The ultimate goal of HMMs, which are still the primary basis for speech recognition technology today, is to recreate the process in which language is processed in the brain, or at least to create a procedure that can replicate it well enough to comprehend a human’s natural speaking pattern. Prediction, one of the main components of a HMM, has been disputed as one of the important aspects of language and language processing by different researchers, but according to sociolinguists Falk Huettig and Nivedita Mani, not all language users appear to predict language. This can be incredibly different for people at times, even if they are in their own speech community, so while this is something that speech recognition software makes use of to process words, it is not necessarily something that occurs in the human brain to accomplish the same task.

The idea of HMM calculating the probability of an unknown utterance makes use of language and the way that the human brain processes it in a manner that works well for a computer. A phoneme is the smallest unit of spoken language, and it is present in any kind of utterance that a person can make. However, in terms of actual spoken language, a morpheme is the more important unit, since it is the smallest meaningful utterance that cannot be divided into smaller segments. The category of morphemes is divided into free and bound morphemes, with free morphemes being those that can exist with meaning on their own, specifically base words, and bound morphemes altering the meaning of base words as affixes. For example, the word kind is a single morpheme, but if the suffix –ly were to attach to it, it would contain two morphemes. In addition, the inclusion of a morpheme can alter the meaning of the original word entirely, such as from prefix un- to form unkind. These different meanings and their composition to construct our spoken language is something that we are constantly processing as we listen to someone else speak.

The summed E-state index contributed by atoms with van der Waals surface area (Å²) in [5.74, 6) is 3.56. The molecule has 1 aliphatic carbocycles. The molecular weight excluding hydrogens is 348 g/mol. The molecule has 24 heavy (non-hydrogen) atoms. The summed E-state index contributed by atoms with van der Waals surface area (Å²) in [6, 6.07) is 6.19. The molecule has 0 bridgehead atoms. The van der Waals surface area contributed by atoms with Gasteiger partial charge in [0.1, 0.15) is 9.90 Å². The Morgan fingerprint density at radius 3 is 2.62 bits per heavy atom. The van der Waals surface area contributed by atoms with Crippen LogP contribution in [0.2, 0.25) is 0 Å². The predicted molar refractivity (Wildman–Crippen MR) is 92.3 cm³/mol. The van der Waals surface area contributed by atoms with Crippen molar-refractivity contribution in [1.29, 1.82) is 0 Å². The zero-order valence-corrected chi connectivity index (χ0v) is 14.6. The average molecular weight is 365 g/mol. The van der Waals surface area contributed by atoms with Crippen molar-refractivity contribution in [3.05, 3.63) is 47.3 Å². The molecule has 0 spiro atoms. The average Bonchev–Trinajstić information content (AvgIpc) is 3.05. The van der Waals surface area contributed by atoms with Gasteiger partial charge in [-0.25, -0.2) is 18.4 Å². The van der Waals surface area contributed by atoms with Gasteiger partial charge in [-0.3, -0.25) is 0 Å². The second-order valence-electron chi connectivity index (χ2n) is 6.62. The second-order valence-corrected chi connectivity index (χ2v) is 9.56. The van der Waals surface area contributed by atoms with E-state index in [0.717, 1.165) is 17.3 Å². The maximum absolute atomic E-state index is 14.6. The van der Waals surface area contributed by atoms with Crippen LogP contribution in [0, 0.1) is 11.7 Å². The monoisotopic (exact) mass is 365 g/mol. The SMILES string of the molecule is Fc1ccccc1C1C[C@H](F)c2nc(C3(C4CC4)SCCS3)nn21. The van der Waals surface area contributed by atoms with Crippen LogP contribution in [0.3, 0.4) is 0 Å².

While speech recognition technology understands language through computer-based computational approximation, we make use of one specific part of our brain: Wernicke’s area. This is located on the temporal lobe on the left side of the brain and is responsible for comprehending speech of others into meaning that we possess in our memory. If this part of the brain is damaged, it can lead to Wernicke’s Aphasia, a condition in which people can produce speech coherently, but are unable to process the speech of others.

Shaded is Wernicke’s Area of the Brain

Speech recognition technology likely has troubles with accents that are foreign to the technology’s country of origin, even if the same language is spoken in that country. For example, speech recognition software that is created in the United States for English speakers could have trouble recognizing certain words with the letter R as spoken by British speakers, since they generally only pronounce it once it is followed by a vowel.